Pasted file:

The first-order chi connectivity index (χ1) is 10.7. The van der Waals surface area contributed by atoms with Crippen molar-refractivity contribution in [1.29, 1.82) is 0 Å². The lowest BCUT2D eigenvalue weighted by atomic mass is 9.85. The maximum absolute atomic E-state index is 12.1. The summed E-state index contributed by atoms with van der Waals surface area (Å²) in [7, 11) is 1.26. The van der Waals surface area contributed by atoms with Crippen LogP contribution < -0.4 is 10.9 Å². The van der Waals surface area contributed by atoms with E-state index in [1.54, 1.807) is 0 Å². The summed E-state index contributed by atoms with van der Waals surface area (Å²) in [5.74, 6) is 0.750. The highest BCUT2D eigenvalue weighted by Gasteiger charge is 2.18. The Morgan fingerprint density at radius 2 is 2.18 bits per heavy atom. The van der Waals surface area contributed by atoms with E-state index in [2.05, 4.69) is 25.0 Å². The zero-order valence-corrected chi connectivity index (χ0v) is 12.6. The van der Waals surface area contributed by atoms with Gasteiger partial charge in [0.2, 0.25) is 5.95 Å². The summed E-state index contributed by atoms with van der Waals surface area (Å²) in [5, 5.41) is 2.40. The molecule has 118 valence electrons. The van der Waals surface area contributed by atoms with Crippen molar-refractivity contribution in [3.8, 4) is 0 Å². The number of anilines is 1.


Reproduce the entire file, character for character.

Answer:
The first-order chi connectivity index (χ1) is 10.7. The van der Waals surface area contributed by atoms with Crippen molar-refractivity contribution in [1.29, 1.82) is 0 Å². The lowest BCUT2D eigenvalue weighted by atomic mass is 9.85. The maximum absolute atomic E-state index is 12.1. The summed E-state index contributed by atoms with van der Waals surface area (Å²) in [7, 11) is 1.26. The van der Waals surface area contributed by atoms with Crippen LogP contribution < -0.4 is 10.9 Å². The van der Waals surface area contributed by atoms with E-state index in [1.54, 1.807) is 0 Å². The summed E-state index contributed by atoms with van der Waals surface area (Å²) in [5.74, 6) is 0.750. The highest BCUT2D eigenvalue weighted by Gasteiger charge is 2.18. The Morgan fingerprint density at radius 2 is 2.18 bits per heavy atom. The van der Waals surface area contributed by atoms with E-state index in [2.05, 4.69) is 25.0 Å². The zero-order valence-corrected chi connectivity index (χ0v) is 12.6. The van der Waals surface area contributed by atoms with Gasteiger partial charge in [0.2, 0.25) is 5.95 Å². The summed E-state index contributed by atoms with van der Waals surface area (Å²) in [5, 5.41) is 2.40. The molecule has 118 valence electrons. The van der Waals surface area contributed by atoms with Crippen molar-refractivity contribution in [3.8, 4) is 0 Å². The number of anilines is 1.